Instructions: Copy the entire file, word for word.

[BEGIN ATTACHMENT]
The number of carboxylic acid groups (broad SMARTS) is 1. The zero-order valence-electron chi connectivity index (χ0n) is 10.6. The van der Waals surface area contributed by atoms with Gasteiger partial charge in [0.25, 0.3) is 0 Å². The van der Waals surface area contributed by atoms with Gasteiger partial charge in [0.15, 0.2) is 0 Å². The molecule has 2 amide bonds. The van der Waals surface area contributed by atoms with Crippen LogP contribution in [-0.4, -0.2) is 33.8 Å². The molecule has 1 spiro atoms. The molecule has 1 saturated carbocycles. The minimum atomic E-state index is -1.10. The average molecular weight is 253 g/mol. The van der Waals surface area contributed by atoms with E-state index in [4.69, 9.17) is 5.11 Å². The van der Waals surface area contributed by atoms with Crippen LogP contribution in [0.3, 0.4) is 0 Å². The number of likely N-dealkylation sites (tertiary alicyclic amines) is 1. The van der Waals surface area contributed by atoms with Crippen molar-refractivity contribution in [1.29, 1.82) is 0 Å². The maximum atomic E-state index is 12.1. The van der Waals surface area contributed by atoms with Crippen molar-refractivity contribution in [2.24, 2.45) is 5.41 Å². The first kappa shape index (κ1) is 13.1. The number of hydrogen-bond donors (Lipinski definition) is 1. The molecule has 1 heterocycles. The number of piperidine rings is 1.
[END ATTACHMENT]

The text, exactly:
The number of carboxylic acid groups (broad SMARTS) is 1. The zero-order valence-electron chi connectivity index (χ0n) is 10.6. The van der Waals surface area contributed by atoms with Gasteiger partial charge in [0.25, 0.3) is 0 Å². The van der Waals surface area contributed by atoms with Gasteiger partial charge in [0.15, 0.2) is 0 Å². The molecule has 2 amide bonds. The van der Waals surface area contributed by atoms with Crippen LogP contribution in [-0.4, -0.2) is 33.8 Å². The molecule has 1 spiro atoms. The molecule has 1 saturated carbocycles. The minimum atomic E-state index is -1.10. The average molecular weight is 253 g/mol. The van der Waals surface area contributed by atoms with E-state index in [4.69, 9.17) is 5.11 Å². The van der Waals surface area contributed by atoms with Crippen LogP contribution in [0.3, 0.4) is 0 Å². The number of likely N-dealkylation sites (tertiary alicyclic amines) is 1. The van der Waals surface area contributed by atoms with Crippen molar-refractivity contribution in [1.29, 1.82) is 0 Å². The maximum atomic E-state index is 12.1. The van der Waals surface area contributed by atoms with Crippen molar-refractivity contribution in [2.24, 2.45) is 5.41 Å². The first kappa shape index (κ1) is 13.1. The number of hydrogen-bond donors (Lipinski definition) is 1. The molecule has 1 heterocycles. The number of piperidine rings is 1.